You really picked the wrong booking company here.
Typically multi-city itineraries are booked as a single ticket, even if they are operated by different airlines. That's typically done between partner airlines and allows the trip to managed as a single unit. The only booking agency that deviates from that is kiwi.com
First you need to check whether this is a single ticket or not. Check your booking records for each flight and find the ticket number. It's typically a 13 digit number. Check whether it's the same ticket number for each leg or if there are different ones (for the same passenger).
One ticket number: then you are in reasonably good shape. Look at the first three digits of the ticket number and look up the airline here https://www.kwe.co.jp/en/useful-contents/code1 . That's the "marketing carrier" and that's the airline that owes you a refund. Look up the CoVid policies of these airlines. These policies may be DIFFERENT from the legal requirements. Most North American and European airlines are legally required to give you a full refund but they still refuse to do it since they need to preserve cash.
Two or more ticket numbers: That's a problem. KIWI can only get a refund for the cancelled ticket and if they have to cancel the whole trip, they would need to refund you the other tickets out of their own pocket. They will dig in their heels hard to avoid that.
What to do
Make sure you have done your research first and you understand how your itinerary is booked, who is responsible for a refund (Kiwi or airline) and make sure you have a clear goal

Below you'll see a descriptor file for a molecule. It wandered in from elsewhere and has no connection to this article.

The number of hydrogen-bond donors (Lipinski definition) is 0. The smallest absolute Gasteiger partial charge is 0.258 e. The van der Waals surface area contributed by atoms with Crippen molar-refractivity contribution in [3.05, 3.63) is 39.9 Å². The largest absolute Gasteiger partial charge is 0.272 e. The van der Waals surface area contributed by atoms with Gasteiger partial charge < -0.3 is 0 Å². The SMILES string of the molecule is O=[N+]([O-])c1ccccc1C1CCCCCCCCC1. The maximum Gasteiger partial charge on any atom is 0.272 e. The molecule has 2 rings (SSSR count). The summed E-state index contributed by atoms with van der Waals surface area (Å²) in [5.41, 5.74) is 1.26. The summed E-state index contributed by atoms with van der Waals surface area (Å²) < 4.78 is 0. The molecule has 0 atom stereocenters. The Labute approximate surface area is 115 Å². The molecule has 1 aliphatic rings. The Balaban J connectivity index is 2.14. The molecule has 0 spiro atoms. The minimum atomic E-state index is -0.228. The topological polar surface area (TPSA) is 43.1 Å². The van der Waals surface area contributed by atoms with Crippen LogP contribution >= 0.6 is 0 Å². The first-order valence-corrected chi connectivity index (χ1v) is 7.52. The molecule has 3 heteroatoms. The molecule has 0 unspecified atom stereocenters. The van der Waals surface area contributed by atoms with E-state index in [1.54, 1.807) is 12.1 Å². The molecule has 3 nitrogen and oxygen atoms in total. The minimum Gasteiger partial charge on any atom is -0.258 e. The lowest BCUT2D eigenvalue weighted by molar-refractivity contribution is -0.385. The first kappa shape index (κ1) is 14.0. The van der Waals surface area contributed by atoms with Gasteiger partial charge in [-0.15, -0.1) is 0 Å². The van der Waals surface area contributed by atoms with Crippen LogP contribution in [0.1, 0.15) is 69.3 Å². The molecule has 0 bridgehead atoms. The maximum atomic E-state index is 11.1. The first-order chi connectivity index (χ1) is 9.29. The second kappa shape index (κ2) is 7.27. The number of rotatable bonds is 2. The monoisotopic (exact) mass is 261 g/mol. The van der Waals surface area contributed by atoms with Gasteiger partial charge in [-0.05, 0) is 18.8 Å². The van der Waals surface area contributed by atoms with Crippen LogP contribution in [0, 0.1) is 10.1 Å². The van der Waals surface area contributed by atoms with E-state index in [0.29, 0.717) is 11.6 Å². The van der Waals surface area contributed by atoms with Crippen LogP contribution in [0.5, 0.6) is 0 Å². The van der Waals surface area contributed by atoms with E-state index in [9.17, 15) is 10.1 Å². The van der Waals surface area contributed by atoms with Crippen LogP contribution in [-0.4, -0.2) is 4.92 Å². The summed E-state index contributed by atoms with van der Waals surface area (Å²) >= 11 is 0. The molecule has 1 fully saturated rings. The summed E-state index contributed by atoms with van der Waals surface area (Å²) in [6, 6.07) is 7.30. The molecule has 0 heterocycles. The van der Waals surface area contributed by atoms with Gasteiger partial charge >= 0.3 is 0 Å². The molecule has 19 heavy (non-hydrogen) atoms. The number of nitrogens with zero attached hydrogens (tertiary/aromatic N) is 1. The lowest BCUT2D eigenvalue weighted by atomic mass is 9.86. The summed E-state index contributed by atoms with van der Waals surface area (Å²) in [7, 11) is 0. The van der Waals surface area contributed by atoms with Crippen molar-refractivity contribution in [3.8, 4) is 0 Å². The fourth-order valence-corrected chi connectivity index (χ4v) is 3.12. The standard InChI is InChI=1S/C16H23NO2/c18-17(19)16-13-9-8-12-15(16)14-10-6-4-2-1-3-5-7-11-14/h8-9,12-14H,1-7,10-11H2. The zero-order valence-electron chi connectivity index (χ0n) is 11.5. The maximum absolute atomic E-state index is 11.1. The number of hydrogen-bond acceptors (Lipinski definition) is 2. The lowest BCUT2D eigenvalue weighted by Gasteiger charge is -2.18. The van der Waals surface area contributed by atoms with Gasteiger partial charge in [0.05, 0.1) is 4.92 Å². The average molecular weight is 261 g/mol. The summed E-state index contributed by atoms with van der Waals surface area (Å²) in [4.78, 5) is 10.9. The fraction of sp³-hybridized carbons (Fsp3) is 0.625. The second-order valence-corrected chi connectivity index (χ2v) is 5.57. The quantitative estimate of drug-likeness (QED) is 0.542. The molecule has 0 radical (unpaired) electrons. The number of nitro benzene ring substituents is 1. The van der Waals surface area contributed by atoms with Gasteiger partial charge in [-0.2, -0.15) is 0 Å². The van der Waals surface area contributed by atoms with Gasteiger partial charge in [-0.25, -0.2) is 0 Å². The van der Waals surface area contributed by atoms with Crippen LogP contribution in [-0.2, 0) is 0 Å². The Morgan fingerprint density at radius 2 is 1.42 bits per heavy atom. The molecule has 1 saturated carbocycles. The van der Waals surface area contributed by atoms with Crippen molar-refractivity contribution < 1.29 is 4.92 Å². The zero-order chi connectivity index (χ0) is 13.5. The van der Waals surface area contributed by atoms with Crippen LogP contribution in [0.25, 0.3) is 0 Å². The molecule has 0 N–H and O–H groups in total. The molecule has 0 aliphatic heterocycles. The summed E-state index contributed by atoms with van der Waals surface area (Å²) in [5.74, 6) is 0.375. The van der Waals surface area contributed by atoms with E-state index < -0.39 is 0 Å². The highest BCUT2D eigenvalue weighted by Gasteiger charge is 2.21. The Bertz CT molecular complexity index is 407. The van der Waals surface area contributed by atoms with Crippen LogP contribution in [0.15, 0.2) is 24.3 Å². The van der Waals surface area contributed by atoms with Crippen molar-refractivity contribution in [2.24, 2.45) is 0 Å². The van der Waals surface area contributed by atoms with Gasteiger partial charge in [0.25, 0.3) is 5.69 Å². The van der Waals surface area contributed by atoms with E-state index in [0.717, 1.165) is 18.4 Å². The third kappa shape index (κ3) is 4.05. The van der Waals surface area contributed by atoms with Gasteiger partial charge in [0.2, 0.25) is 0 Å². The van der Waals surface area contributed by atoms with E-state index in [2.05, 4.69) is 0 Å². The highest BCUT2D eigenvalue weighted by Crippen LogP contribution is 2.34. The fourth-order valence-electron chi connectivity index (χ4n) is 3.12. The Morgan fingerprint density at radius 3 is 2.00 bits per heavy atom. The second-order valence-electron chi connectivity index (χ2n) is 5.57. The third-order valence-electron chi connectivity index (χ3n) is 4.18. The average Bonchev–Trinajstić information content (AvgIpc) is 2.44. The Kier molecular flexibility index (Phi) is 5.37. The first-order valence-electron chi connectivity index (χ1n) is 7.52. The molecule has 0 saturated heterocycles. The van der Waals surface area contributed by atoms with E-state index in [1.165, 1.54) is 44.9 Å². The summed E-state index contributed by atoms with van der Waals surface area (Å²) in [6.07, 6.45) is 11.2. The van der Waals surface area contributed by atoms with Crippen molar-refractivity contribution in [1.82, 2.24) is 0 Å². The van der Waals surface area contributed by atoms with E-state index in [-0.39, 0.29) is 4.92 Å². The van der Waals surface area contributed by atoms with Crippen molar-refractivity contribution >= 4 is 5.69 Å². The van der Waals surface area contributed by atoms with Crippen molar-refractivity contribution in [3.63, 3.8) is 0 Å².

Contact KIWI with a game plan. Make sure you clearly iterate your goal. "I want a full cash refund", "I will not accept re-booking or vouchers", "you are legally required to provide a full refund" "the policy that you just stated violates local law and I will not accept it".
- Keep good records with exact date and time. Transcribe the phone calls as good as you can. Screen shot any on-line chat. Keep all e-mails safe in a single place.
If they give you a refund, than you are clear. If not, you need to try again (2-3 times) and ask to talk to a manager. If that still fails, your best shot is to initiate a charge back with your credit card company . The credit card company will want to see your attempts to resolve this with the merchant, hence the need for good record keeping.
What is my right here?
That depends a lot on the details: type of booking, which airlines, which countries. Local laws are very different all around the world. It's also not a super relevant question. Currently airlines and booking agents frequently violate the law since it's hard for a passenger to do something about it and cash in hand is more important to them than some future legal liability.
what is the chance of getting all money refunded?
Hard to tell without knowing all the details. The good news is that US and EU governments have come down hard on the airlines to issue refunds instead of vouchers so this has gotten better recently. The bad news is that booking agents like KIWI sit a in a bit of a grey area KIWI is also one of the least reputable players in this field.